My New Year’s resolution is to recycle less, and that starts with bringing in even less packaging than before.
It doesn’t matter how hard I try to reduce my waste and packaging, there will always be something that I am going to need to recycle.
This past July, China announced a foreign waste ban on 24 categories of recyclables.
What does this mean for the U.S.?
China holds the top spot in global manufacturing and is the largest importer of recyclable goods. Last year, Chinese manufacturers imported 7.3m metric tonnes of waste plastics from developed countries including the UK, the EU, the US, and Japan.
The new ban, set into effect on January 1st, 2018, means that China won’t be accepting many of our recyclables in the form of plastic, mixed paper, textiles and more.
The new rule does not ban the import of recycled plastics and paper altogether, it does limit North America’s ability to export to China. The Chinese government wants to lower the minimum required contamination level from 1.5% to 0.5% and banning the import of 24 categories of solid waste.
What will happen to these materials?
Plastics collected for recycling could go to energy recovery (incineration). They are, after all, a fossil-fuel based material and burn extremely well – so on a positive note, they could generate electricity and improve energy self-sufficiency.
On the other hand, they could end up in the landfill – something I think most of us would prefer to avoid. Some facilities are storing materials until new markets open up. This also brings problems since there have been hundreds of fires at sites where recyclable materials are stored.
Wishful recycling seems to be an ongoing problem as well. This is when people put items in the recycling that they think might be recyclable or should be recyclable. It may seem like we’re doing the right thing by not putting it in the garbage, but in fact, it’s making it more difficult to recycle the items manufacturers actually need. It is actually another form of contamination for the industry. Due to the contamination caused by unwanted garbage, the recyclers have to spend significant resources sorting through garbage in order to be able to extract value from the sorted recyclables.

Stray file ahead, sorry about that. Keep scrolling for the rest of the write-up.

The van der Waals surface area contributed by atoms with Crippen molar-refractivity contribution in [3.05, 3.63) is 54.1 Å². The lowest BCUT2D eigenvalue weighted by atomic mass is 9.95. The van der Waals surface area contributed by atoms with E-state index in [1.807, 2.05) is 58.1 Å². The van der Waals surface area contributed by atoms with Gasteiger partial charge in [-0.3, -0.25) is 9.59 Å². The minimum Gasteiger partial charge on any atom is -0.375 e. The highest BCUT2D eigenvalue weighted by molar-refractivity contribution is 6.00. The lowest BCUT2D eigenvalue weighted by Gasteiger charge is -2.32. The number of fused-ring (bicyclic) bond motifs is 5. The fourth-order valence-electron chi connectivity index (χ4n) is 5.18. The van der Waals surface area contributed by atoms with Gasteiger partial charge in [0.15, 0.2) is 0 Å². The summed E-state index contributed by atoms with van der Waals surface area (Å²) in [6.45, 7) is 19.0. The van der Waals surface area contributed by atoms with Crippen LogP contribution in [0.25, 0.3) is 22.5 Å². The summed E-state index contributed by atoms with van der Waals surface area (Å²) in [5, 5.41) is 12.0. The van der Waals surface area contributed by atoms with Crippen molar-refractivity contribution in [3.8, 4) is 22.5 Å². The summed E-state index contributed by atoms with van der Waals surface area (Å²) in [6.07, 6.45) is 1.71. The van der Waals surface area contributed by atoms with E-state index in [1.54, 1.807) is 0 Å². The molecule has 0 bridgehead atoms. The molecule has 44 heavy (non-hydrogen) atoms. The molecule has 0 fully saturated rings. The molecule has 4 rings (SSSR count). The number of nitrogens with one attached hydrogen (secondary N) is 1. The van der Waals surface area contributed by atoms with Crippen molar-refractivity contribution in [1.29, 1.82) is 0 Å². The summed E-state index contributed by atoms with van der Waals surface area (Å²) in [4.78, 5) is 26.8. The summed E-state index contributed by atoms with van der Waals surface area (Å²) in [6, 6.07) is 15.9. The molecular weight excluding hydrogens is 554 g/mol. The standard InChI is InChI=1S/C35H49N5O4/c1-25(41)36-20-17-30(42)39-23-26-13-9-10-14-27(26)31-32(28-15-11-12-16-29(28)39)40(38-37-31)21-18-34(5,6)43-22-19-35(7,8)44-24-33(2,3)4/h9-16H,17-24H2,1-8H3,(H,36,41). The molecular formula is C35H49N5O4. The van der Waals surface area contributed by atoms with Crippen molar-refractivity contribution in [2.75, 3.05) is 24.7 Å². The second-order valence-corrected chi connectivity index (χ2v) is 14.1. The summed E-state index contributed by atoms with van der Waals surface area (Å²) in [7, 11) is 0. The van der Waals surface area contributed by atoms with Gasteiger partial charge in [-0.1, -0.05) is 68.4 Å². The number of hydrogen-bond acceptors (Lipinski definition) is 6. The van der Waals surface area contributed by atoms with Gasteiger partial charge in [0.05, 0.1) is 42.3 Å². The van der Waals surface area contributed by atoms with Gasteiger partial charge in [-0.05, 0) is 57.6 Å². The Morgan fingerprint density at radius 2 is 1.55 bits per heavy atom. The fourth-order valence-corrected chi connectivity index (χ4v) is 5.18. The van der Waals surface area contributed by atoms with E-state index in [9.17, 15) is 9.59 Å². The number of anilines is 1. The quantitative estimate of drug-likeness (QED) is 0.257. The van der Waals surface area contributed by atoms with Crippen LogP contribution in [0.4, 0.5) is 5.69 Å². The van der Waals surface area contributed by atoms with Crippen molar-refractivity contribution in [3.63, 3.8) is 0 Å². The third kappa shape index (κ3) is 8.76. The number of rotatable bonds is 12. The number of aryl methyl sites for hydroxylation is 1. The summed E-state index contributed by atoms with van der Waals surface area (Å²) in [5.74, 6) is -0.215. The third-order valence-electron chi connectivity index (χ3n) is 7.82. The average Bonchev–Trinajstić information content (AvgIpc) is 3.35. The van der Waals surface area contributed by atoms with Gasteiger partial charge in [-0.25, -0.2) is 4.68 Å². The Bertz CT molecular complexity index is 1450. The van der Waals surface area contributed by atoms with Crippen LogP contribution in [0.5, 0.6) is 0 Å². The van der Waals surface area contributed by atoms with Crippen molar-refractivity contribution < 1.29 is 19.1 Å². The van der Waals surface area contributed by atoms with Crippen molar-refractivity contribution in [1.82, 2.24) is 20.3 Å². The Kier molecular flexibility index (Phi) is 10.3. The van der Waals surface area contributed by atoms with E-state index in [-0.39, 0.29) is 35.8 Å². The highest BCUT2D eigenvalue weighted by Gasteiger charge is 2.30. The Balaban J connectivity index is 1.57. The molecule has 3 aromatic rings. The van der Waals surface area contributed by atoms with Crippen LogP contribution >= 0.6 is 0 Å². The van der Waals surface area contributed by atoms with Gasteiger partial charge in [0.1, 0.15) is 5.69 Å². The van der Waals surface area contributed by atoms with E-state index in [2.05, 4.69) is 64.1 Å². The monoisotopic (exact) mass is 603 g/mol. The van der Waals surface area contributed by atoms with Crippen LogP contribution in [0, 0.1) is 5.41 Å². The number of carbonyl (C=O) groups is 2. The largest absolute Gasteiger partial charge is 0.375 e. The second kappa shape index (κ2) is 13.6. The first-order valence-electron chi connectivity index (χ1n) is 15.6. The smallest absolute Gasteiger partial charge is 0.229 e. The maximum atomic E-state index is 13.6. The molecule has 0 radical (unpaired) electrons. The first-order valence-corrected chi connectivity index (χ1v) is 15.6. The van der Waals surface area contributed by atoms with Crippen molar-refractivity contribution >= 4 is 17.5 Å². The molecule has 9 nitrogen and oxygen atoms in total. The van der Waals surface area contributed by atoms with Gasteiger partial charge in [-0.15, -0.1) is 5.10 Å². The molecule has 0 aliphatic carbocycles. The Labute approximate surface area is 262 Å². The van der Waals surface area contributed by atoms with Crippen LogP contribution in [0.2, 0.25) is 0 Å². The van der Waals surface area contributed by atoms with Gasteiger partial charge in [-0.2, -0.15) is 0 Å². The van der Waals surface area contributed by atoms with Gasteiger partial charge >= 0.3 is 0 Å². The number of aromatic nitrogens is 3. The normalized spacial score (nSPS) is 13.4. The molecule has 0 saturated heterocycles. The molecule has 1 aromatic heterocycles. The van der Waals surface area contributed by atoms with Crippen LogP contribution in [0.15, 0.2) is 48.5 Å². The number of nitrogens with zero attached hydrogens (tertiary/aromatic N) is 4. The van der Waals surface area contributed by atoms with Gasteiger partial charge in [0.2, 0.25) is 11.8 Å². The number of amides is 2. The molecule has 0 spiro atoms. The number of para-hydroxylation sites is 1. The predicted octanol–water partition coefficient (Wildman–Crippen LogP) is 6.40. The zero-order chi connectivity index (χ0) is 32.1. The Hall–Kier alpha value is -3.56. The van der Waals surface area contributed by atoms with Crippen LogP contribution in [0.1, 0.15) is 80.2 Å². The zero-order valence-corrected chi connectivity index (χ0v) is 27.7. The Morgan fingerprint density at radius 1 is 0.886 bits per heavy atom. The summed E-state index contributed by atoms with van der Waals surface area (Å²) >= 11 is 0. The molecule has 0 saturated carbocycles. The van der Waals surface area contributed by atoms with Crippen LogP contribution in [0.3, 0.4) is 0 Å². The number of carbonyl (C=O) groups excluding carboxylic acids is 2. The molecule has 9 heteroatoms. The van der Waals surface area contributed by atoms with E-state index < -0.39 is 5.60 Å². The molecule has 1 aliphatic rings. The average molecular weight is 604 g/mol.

What are we to do?
Please keep in mind that I strongly believe that recycling isn’t the answer. We really need to focus on reducing our consumption and demand for packaging. But a large part of the population in the U.S. doesn’t seem to be concerned with landfill waste at all. Despite only representing 5% of the world population, the U.S. generates more waste than any other country in the world. According to a recent Yale University/EPA study, the U.S. recycles less than 22% of its discarded materials. That is far less than other developed countries and our recycling levels have not improved in 20 years.
Check out my Zero-waste for Beginners blog post here and Easy Tips for Reducing your Waste, here.
I doubt that recycling is going away anytime in the near future. Hopefully, our facilities are able to find a market for these materials soon.
To avoid wishful recycling and ensure that the items placed in the bin actually do get recycled, ask your local facility what they accept and make sure to properly recycle items by:
- Removing caps
- Separating paper from plastic and other material as best you can
- Clean containers before recycling
- Don’t toss items that are not accepted into the bin
Recycling dos and don’ts will be different depending on your area, that little triangle on the bottom of your juice bottle doesn’t simply mean that it is recyclable anywhere. What is more important is the number inside the triangle as it will tell you if your local facility can accept it. That little number is a code telling everyone what chemicals went into making that plastic. Here’s a full list of what the individual numbers mean.
You can usually look online to find out what items are accepted at your local facility. I’ve found that calling and speaking with someone was much more efficient in getting my more detailed questions answered. Here are a few ideas for questions to ask your facility to make sure that you are making the most out of the recycling program:
Some of these items will not be recyclable in all areas but may need to be taken in or to another facility altogether.
Here is a great guide to help you recycle almost anything.
What do you think? Are there any other questions that ine should ask their local recycling facility?